The media company's new app for iPhone and iPod Touch features story summaries by Summly, which it acquired from teenager Nick D'Aloisio just a month ago.
Jon SkillingsEditorial director
A born browser of dictionaries and a lifelong New Englander, Jon Skillings is an editorial director at CNET. He honed his language skills as a US Army linguist (Polish and German) before diving into editing for tech publications -- including at PC Week and the IDG News Service -- back when the web was just getting under way, and even a little before. For CNET, he's written on topics from GPS to 5G, James Bond, lasers, brass instruments and music streaming services.
Yahoo made a splash when it acquired Summly -- reportedly for a hefty $30 million -- from teenager Nick D'Aloisio just a month ago.
D'Aloisio developed the technology behind Summly when he was just 15 and, for his schoolwork, needed a way to quickly sort scads of information on Web pages. His company attracted high-profile backers ranging from actor Ashton Kutcher to Zynga CEO Mark Pincus to Hong Kong billionaire Li Ka-shing.
Mobile is an opportunity that Yahoo CEO Marissa Mayer clearly intends to seize as the company, once virtually synonymous with the Web for many people, seeks to return to its former glory after years of turmoil in the leadership ranks and struggles to keep pace with changes in consumers' Internet habits, from social networking to the proliferation of mobile apps.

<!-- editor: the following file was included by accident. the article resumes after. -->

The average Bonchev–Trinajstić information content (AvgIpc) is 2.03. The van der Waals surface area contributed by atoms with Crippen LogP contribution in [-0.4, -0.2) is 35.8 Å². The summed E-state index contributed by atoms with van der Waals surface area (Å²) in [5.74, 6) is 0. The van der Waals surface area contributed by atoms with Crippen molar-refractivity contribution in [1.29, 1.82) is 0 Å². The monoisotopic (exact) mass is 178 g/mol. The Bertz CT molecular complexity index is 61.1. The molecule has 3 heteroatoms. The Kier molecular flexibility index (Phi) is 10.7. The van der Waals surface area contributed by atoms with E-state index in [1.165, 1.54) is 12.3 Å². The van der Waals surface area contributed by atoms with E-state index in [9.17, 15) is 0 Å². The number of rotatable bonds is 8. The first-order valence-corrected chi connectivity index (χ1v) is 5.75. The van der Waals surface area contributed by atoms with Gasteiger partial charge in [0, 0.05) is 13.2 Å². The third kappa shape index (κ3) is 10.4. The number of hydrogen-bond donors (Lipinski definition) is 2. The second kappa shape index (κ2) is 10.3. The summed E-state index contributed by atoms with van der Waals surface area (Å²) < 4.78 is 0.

She also talked of moving the company forward in a series of "sprints," the latest one meant to get Yahoo on track "building beautiful products" -- and that's just how the iPhone app was introduced today, as a quick turnaround for the Summly acquisition and as a package that was "beautifully designed with smaller screens in mind."
Yahoo's new iPhone app lets users home in on the stories they're interested in, and those choices are shared on various views of Yahoo.
"Just select the types of stories you're interested in. Within each article, you can easily select more of the topics you'd like to see, and less of those you don't," Yahoo said in a press release Monday. "When you're signed into Yahoo, the choices you make are saved across screens. The more you use Yahoo!, the more relevant and interesting the experience becomes -- on mobile and desktop."
The app also delivers better video and image search, according to Yahoo.